Hundreds attend Founders' Day and Panther unveiling

A crowd of about 500 students, faculty, staff, alumni and community members attended the Founders’ Day celebration Sept. 3, marking the 50th anniversary since the school opened its doors on Sept. 3, 1963. 

            The day’s ceremonies focused on the university’s five decades of academic excellence and the strength of the enduring relationship between the civic leaders of Bradford and the university.

            “The fascinating story of the birth of the University of Pittsburgh at Bradford is first and foremost a story of a region and its people,” said Dr. Livingston Alexander, president, in his remarks. “It’s a story of the ingenuity and determination of the people of this community and of their commitment to making education accessible to future generations.”

Other speakers reflected on Pitt-Bradford, its progress and meaning to the community in their remarks. Those were Dr. Richard E. McDowell, president emeritus; Craig Hartburg, chairman of the Pitt-Bradford Advisory Board; Chris Napoleon, president of the Pitt-Bradford Alumni Association; Dr. Richard Melka, president of the faculty senate; Tonya Ackley, president of the Pitt-Bradford Staff Association; and Yara Elbeshbishi, president of the Student Government Association.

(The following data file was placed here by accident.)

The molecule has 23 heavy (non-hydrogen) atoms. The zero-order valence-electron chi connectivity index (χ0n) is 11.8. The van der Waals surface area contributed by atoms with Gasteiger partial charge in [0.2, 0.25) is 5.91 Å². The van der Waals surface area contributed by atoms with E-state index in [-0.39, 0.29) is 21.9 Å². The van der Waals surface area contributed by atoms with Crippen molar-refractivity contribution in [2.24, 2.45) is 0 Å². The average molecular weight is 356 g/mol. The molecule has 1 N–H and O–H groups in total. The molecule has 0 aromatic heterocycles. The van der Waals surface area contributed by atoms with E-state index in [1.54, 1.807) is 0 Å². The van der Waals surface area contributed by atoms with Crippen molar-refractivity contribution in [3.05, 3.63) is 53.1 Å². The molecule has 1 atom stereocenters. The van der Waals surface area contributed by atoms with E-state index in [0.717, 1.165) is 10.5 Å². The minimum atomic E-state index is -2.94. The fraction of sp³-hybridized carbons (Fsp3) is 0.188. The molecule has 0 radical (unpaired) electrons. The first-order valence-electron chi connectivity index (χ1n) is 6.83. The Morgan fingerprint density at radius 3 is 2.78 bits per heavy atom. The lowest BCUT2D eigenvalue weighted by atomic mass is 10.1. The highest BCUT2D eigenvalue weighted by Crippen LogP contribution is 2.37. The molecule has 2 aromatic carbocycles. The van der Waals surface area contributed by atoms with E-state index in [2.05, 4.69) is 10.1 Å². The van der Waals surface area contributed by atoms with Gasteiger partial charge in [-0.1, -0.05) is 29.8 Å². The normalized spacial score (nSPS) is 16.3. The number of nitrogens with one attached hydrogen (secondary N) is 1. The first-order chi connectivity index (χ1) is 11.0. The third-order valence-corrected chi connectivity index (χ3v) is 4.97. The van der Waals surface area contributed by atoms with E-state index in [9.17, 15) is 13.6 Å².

A final highlight of the afternoon was the unveiling of a 10 ½-foot-long bronze panther statue created by Bradford native David Hodges. Hodges, who lives in Montana and specializes in Western art, studied real wildcats while creating the lifelike work.

The panther statue was first proposed by members of the Student Government Association in 2009. Over the next few years, student government pledged $35,000 out of its student funds toward the cost of the panther. Five former SGA presidents were on hand to unveil the panther with current student government president Elbeshbishi, a chemistry major from Montgomery Village, Md: Jessica Visseau Resig ’09; Timothy Woughter ’10; Jacob Loree ’11; and Erik Austin ’12. Elizabeth Tillman ’13 could not attend.

“The panther statue will forevermore remain a symbol of our students’ devotion and commitment to this campus,” Alexander said.

            Napoleon spoke directly about the panther, Pitt’s mascot since 1909. “The panther is the most formidable creature indigenous to Pennsylvania, and the hue of its golden coat reflects the gold in the university’s colors. We now have our own panther as a symbol to lead us forward.”

            Alexander later noted that the rock that the Pitt-Bradford panther occupies came from the same quarry that provided stone for the Pittsburgh campus’s iconic Cathedral of Learning

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